One of the other telling moments is when on VJ day Nicholas witnesses in horror a man stabbing a woman in the crows and then slipping away without a care in the world. His café anarchism is challenged and found wanting and in the end inspired it seems by a vicar’s daughter he too sets out to find something that he is happy to die for.

A more dynamic result compared to Ballad of Peckham Rye comes as a result of the twist and the moment of horror with the fire and the death. Putting this alongside Evelyn Waugh and Anthony Powell it provides another interpretation on wartime London.

Version read – Penguin paperback

book review – The Ballad of Peckham Rye


On the face of it this is a story of what happens when a bit of devilry enters the lives of ordinary people. But Muriel Spark is also using this often humorous book to tackle other issues.

One of them is the sense of place with this being a Peckham that is almost totally unrecognisable from today. Not because of the reasons you might think but because in this book it is an area in London that supports two factories and their respective communities. It is because this is such a close-knit community that the arrival of someone out of the ordinary can have such an impact.

Then there is the sense of traditional. The main character Dougal Douglas is quirky because he refuses to adhere to social convention, which means being silent about indiscretions. He manages to do very little work but spend his time unravelling the paranoia’s and jealousies of those around him with in some cases devastating effect. He is also prepared to cry publicly, be far too informal and discuss sexual matters in a very carefree manner. It is almost like a herald of the free thinking sixties to the population of the 1950s. That is one major cause of a feeling of unease.

But the other comes from the key theme is the idea of someone being sent from the devil to cause havoc. In the same way that Mr Pye shakes-up the community of Sark in Mervyn Peake’s book Douglas here claims at one point to have horns. He confesses to being the devil and certainly in some cases he causes grief. One of his associates has a breakdown, the other in a jealous rage murders his mistress and in the case of the local hard man Trevor he drives him to distraction by taunting him with threats of fights on the Rye.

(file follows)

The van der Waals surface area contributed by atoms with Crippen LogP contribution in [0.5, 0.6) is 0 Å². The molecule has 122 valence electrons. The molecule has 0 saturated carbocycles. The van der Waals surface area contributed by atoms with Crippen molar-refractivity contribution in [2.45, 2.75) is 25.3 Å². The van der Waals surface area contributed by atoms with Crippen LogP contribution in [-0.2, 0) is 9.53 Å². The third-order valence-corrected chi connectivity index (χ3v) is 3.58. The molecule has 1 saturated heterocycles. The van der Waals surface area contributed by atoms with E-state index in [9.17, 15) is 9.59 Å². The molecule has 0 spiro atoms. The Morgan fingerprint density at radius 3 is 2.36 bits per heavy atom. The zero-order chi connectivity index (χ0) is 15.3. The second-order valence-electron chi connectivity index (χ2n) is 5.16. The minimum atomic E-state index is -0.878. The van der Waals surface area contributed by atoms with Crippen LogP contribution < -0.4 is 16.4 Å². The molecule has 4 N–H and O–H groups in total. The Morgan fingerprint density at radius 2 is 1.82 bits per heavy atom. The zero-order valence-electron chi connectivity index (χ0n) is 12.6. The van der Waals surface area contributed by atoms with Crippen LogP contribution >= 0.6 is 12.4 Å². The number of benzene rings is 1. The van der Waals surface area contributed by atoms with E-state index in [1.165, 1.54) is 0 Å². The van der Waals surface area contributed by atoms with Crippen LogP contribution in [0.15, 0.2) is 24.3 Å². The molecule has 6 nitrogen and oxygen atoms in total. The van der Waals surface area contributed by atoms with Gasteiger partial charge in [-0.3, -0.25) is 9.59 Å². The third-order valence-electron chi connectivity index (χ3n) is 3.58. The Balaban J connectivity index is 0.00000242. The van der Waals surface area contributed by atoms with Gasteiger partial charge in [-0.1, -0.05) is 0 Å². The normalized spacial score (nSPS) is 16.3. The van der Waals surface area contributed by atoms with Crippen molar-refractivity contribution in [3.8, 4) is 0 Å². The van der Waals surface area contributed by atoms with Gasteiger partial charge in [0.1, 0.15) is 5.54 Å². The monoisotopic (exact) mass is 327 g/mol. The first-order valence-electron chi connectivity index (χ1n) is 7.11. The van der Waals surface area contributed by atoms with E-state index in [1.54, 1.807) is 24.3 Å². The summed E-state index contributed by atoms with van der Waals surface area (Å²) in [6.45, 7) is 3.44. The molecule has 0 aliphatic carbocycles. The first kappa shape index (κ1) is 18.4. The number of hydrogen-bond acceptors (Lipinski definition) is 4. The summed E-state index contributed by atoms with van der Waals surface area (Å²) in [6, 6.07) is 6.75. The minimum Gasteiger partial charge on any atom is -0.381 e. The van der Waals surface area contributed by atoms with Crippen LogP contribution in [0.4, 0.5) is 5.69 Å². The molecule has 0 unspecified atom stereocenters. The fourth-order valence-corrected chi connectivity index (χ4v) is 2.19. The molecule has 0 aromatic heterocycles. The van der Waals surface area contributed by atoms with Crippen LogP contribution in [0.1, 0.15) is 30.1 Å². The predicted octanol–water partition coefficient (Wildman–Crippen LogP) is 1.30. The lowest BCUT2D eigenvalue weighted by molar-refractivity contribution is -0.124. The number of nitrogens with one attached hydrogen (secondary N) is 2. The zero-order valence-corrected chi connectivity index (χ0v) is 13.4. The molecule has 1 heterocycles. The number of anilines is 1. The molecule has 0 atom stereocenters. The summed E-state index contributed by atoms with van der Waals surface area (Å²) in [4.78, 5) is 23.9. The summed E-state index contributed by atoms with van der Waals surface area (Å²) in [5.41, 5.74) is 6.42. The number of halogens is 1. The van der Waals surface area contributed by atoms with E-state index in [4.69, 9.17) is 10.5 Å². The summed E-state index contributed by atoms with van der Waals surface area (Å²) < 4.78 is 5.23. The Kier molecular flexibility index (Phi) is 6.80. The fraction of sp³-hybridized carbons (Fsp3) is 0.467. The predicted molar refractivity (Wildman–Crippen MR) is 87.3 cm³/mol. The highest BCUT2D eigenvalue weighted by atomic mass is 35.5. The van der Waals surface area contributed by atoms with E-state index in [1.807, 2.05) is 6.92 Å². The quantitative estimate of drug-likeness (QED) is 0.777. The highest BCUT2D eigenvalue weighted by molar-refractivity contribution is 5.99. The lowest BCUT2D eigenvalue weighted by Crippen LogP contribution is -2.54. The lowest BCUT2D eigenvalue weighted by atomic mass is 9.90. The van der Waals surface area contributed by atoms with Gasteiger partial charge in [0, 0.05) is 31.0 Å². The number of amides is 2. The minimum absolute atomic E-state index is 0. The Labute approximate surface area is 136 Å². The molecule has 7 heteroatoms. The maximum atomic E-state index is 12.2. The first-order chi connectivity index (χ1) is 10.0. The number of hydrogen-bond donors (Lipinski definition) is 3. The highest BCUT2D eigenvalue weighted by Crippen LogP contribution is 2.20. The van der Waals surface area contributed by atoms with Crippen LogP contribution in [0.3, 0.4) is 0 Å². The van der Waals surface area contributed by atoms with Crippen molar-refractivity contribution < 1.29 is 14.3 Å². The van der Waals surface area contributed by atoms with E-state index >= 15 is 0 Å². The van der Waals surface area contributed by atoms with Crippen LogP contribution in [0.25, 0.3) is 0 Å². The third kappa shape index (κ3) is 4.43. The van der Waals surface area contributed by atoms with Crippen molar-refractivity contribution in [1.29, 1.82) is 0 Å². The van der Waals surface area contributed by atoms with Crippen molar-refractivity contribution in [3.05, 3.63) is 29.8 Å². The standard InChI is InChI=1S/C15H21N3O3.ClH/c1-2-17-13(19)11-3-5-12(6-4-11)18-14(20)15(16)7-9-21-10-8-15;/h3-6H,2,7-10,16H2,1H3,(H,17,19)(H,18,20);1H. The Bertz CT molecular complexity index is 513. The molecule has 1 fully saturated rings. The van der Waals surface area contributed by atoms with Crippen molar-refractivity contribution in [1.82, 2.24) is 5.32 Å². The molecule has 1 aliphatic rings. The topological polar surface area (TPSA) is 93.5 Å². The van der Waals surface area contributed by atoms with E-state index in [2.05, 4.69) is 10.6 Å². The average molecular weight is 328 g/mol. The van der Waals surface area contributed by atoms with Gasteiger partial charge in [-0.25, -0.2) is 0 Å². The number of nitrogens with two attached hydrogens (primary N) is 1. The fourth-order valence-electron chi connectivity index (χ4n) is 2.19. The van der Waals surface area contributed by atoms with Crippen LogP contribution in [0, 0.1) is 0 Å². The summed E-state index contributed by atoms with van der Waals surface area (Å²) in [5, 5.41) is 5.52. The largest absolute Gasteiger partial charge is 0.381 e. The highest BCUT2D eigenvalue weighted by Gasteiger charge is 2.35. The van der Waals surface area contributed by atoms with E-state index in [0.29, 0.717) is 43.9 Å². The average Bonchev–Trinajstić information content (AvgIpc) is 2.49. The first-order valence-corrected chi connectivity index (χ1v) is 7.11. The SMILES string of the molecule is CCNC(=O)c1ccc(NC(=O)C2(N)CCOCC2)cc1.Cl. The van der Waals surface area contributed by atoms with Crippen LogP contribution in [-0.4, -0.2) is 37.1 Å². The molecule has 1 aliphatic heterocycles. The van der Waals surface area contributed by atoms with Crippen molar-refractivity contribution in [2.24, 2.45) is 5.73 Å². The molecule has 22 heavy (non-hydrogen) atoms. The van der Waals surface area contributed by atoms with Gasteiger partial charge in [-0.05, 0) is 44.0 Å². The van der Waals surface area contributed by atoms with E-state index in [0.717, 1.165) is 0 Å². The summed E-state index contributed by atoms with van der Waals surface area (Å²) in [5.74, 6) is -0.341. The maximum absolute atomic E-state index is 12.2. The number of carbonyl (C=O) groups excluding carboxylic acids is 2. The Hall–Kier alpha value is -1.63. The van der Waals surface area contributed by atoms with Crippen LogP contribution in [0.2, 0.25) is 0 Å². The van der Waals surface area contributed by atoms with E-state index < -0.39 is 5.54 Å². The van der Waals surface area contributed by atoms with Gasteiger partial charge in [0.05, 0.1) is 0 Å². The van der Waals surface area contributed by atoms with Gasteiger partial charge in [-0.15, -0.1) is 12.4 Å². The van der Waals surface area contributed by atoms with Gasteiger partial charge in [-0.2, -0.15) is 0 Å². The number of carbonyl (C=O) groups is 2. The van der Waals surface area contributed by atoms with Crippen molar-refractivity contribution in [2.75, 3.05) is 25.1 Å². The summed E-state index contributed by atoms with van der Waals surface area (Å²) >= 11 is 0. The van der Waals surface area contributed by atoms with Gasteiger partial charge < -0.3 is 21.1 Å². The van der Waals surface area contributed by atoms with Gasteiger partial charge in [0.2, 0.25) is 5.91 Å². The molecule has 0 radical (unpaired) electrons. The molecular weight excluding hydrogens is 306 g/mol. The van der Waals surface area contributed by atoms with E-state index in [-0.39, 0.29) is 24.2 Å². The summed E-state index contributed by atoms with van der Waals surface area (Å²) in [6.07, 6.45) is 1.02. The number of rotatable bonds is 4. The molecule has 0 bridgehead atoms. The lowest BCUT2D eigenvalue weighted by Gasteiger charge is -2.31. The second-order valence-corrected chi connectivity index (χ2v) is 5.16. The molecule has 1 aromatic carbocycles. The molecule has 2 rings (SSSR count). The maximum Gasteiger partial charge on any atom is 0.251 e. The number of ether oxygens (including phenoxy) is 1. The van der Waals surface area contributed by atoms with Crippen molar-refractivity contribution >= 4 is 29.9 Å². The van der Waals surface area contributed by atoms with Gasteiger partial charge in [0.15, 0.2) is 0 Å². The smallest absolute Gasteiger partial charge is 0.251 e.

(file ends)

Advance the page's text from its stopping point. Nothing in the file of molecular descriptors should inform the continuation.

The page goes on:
There are funny moments, because the way Douglas impacts people is through humour and oddness, and these make an otherwise uncomfortable read much more pleasurable. At the end as Douglas flees Peckham leaving his landlady suffering a stroke and Trevor the hard man swinging for him the sense of damage to the community is palpable. But as Spark makes clear in the closing pages things revert back to normal and the madness that was Douglas becomes part of Peckham folklore.

In that sense it could be an allegory for the madness of the war and the resilience of Londoners able to carry on after the destruction of the blitz. But it is more of a personal story a modern day Jekyll and Hyde inviting the reader to ponder the reactions of the characters Douglas churns up and to wonder what they might be capable of if provoked by a devilish acquaintance like Douglas.

Version read – Penguin paperback

book review – The Ballad of Peckham Rye


On the face of it this is a story of what happens when a bit of devilry enters the lives of ordinary people. But Muriel Spark is also using this often humorous book to tackle other issues.

One of them is the sense of place with this being a Peckham that is almost totally unrecognisable from today. Not because of the reasons you might think but because in this book it is an area in London that supports two factories and their respective communities. It is because this is such a close-knit community that the arrival of someone out of the ordinary can have such an impact.

Then there is the sense of traditional. The main character Dougal Douglas is quirky because he refuses to adhere to social convention, which means being silent about indiscretions. He manages to do very little work but spend his time unravelling the paranoia’s and jealousies of those around him with in some cases devastating effect. He is also prepared to cry publicly, be far too informal and discuss sexual matters in a very carefree manner. It is almost like a herald of the free thinking sixties to the population of the 1950s. That is one major cause of a feeling of unease.

But the other comes from the key theme is the idea of someone being sent from the devil to cause havoc. In the same way that Mr Pye shakes-up the community of Sark in Mervyn Peake’s book Douglas here claims at one point to have horns. He confesses to being the devil and certainly in some cases he causes grief. One of his associates has a breakdown, the other in a jealous rage murders his mistress and in the case of the local hard man Trevor he drives him to distraction by taunting him with threats of fights on the Rye.